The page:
Founder of a lay confraternity in the city of Roskilde in Denmark formed around 1150 in order to fight against the heathen Wends.
Wetheman probably belonged to the Danish aristocracy; he was one of the leading figures in the crusades organized in the Baltic region by King Valdemar I of Denmark and Absalon, bishop of Roskilde (1158-1178) and later archbishop of Lund (1178-1201). Wetheman and his confraternity are known only from the chronicle of Saxo Grammaticus (written around 1200), which seems to give a paraphrase of the statutes of the confraternity from a now lost written source.
All of the members of the confraternity were equal. If they lacked funds, the citizens of Roskilde could share their expenses in return for half of the booty, and the confraternity had the right to take a man’s ship, without his approval, in return for an eighth of the booty. Contrary to usual practice and customary law in the area, Christian captives discovered among the Wends were to be given clothes and sent back to their homes. Before battle, the members confessed their sins as if they were on the threshold of death. The ascetic behavior on campaign expected by the statutes gave the wars of the confraternity an almost penitential character, which, taken together with the other religious and charitable elements, places them within the general context of crusading ideology.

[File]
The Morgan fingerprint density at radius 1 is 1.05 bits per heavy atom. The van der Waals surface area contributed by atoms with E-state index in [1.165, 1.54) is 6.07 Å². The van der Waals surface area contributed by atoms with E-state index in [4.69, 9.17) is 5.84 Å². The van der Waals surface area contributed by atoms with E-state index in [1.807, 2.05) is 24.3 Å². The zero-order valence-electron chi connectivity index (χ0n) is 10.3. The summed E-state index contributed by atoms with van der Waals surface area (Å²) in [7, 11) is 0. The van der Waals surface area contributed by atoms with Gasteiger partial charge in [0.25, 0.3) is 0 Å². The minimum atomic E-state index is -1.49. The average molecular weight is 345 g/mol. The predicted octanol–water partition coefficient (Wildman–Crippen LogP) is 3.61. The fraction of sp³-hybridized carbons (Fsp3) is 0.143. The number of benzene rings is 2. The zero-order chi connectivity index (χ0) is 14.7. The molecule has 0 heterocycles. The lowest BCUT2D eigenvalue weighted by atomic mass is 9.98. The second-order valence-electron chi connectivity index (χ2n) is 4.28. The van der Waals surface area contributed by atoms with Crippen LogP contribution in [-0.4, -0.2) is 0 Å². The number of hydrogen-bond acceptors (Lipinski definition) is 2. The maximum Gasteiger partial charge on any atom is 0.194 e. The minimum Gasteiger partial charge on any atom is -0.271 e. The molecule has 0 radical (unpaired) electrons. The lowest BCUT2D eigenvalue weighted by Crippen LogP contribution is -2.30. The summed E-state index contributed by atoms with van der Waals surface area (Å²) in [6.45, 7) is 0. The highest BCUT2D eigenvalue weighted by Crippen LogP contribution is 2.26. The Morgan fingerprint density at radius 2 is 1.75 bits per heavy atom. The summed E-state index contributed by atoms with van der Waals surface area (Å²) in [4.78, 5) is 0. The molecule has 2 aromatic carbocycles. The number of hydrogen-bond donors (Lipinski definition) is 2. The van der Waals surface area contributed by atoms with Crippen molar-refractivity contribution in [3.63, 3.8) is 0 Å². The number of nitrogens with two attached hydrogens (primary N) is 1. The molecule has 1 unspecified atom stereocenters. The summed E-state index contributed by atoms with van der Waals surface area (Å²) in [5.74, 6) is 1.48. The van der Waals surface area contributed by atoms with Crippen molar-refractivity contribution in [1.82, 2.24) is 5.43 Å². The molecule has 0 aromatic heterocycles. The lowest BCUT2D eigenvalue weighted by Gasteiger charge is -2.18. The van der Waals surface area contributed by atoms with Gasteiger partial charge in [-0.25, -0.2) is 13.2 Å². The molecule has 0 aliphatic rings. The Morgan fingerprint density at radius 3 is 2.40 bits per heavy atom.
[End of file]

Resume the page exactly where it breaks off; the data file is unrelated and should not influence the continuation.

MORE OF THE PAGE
Early twelfth-century parallels to this organization are known from Spain, for example, the confraternities of Belchite and Monreal.